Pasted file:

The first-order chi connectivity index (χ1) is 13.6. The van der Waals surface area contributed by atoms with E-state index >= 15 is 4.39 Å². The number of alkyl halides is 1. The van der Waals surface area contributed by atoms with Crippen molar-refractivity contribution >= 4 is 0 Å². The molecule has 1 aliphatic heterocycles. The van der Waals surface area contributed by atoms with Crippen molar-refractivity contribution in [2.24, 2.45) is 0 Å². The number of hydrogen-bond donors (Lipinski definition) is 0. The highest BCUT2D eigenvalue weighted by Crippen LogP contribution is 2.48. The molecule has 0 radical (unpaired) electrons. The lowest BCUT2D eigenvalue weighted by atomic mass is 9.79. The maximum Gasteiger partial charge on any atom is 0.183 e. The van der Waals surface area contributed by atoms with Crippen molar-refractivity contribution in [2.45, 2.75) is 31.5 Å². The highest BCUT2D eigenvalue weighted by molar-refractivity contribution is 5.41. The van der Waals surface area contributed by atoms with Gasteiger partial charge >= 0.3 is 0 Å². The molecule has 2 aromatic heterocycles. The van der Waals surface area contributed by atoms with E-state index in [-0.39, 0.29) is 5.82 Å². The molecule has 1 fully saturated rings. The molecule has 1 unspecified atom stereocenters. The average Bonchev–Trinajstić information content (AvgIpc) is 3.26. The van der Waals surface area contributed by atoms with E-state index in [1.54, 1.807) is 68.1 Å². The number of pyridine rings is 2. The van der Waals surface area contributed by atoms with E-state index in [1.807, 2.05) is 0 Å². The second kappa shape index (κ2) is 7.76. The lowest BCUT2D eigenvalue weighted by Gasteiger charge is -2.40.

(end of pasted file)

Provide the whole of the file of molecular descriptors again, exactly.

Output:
The first-order chi connectivity index (χ1) is 13.6. The van der Waals surface area contributed by atoms with E-state index >= 15 is 4.39 Å². The number of alkyl halides is 1. The van der Waals surface area contributed by atoms with Crippen molar-refractivity contribution >= 4 is 0 Å². The molecule has 1 aliphatic heterocycles. The van der Waals surface area contributed by atoms with Crippen molar-refractivity contribution in [2.24, 2.45) is 0 Å². The number of hydrogen-bond donors (Lipinski definition) is 0. The highest BCUT2D eigenvalue weighted by Crippen LogP contribution is 2.48. The molecule has 0 radical (unpaired) electrons. The lowest BCUT2D eigenvalue weighted by atomic mass is 9.79. The maximum Gasteiger partial charge on any atom is 0.183 e. The van der Waals surface area contributed by atoms with Crippen molar-refractivity contribution in [2.45, 2.75) is 31.5 Å². The highest BCUT2D eigenvalue weighted by molar-refractivity contribution is 5.41. The van der Waals surface area contributed by atoms with Gasteiger partial charge >= 0.3 is 0 Å². The molecule has 2 aromatic heterocycles. The van der Waals surface area contributed by atoms with E-state index in [-0.39, 0.29) is 5.82 Å². The molecule has 1 fully saturated rings. The molecule has 1 unspecified atom stereocenters. The average Bonchev–Trinajstić information content (AvgIpc) is 3.26. The van der Waals surface area contributed by atoms with E-state index in [1.54, 1.807) is 68.1 Å². The number of pyridine rings is 2. The van der Waals surface area contributed by atoms with E-state index in [1.807, 2.05) is 0 Å². The second kappa shape index (κ2) is 7.76. The lowest BCUT2D eigenvalue weighted by Gasteiger charge is -2.40.